One approach to homomorphic encryption at the time involved an idea called lattice cryptography. This encrypts ordinary numbers by mapping them onto a grid with many more dimensions than the standard two. It worked – but only up to a point. Each computation ended up adding randomness to the data. As a result, doing anything more than a simple computation led to so much randomness building up that the answer became unreadable.

E594BM Female doctor examining brain MRI scan on computer

Sharing medical data, like these MRI scans, can risk violating patient privacy

Credit: Eric Audras/ONOKY – Photononstop/Alamy

In 2009, Craig Gentry, then a PhD student at Stanford University in California, made a breakthrough. His brilliant solution was to periodically remove this randomness by decrypting the data under a secondary covering of encryption. If that sounds paradoxical, imagine that glovebox with the gem inside. Gentry’s scheme was like putting one glovebox inside another, so that the first one could be opened while still encased in a layer of security. This provided a workable FHE scheme for the first time.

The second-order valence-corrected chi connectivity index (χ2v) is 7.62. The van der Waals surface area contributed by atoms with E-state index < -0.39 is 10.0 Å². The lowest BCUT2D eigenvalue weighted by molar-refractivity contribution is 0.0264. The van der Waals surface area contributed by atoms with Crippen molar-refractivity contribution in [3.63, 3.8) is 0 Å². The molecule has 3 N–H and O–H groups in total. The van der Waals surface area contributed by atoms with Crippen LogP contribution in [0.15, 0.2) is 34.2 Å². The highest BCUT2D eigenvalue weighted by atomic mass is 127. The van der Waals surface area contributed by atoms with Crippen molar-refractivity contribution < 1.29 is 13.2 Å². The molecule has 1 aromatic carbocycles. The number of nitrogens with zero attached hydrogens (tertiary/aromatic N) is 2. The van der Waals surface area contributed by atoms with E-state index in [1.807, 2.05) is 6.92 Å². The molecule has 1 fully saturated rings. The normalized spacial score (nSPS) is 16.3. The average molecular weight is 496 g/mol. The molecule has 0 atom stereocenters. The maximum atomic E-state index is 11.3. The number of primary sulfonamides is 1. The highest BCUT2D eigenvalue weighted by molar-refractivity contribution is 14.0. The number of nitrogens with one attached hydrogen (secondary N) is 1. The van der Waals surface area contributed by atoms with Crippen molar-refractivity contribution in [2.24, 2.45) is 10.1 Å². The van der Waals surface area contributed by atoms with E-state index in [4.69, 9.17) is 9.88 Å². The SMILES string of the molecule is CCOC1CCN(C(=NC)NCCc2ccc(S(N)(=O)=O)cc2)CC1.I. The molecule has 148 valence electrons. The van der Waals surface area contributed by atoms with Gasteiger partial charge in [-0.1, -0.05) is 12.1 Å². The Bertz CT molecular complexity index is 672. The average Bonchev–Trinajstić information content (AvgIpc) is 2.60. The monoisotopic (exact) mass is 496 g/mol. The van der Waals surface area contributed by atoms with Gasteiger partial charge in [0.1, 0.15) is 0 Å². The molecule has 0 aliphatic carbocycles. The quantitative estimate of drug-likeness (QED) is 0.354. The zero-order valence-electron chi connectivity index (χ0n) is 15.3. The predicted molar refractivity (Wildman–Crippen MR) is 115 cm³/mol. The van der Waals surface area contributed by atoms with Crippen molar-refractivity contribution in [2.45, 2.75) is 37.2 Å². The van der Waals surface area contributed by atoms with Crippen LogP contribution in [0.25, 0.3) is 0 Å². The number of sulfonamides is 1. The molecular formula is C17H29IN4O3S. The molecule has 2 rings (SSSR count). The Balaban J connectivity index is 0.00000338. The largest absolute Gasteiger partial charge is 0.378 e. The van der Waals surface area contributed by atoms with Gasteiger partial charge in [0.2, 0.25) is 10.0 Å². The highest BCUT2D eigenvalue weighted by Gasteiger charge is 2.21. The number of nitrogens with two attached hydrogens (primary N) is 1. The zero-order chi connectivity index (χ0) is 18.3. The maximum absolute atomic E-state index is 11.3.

Workable, but still slow: computations on the FHE-encrypted data could take millions of times longer than identical ones on raw data. Gentry went on to work at IBM, and over the next decade, he and others toiled to make the process quicker by improving the underlying mathematics. But lately the focus has shifted, says Michael Osborne at IBM Research in Zurich, Switzerland. There is a growing realisation that massive speed enhancements can be achieved by optimising the way cryptography is applied for specific uses. “We’re getting orders of magnitudes improvements,” says Osborne.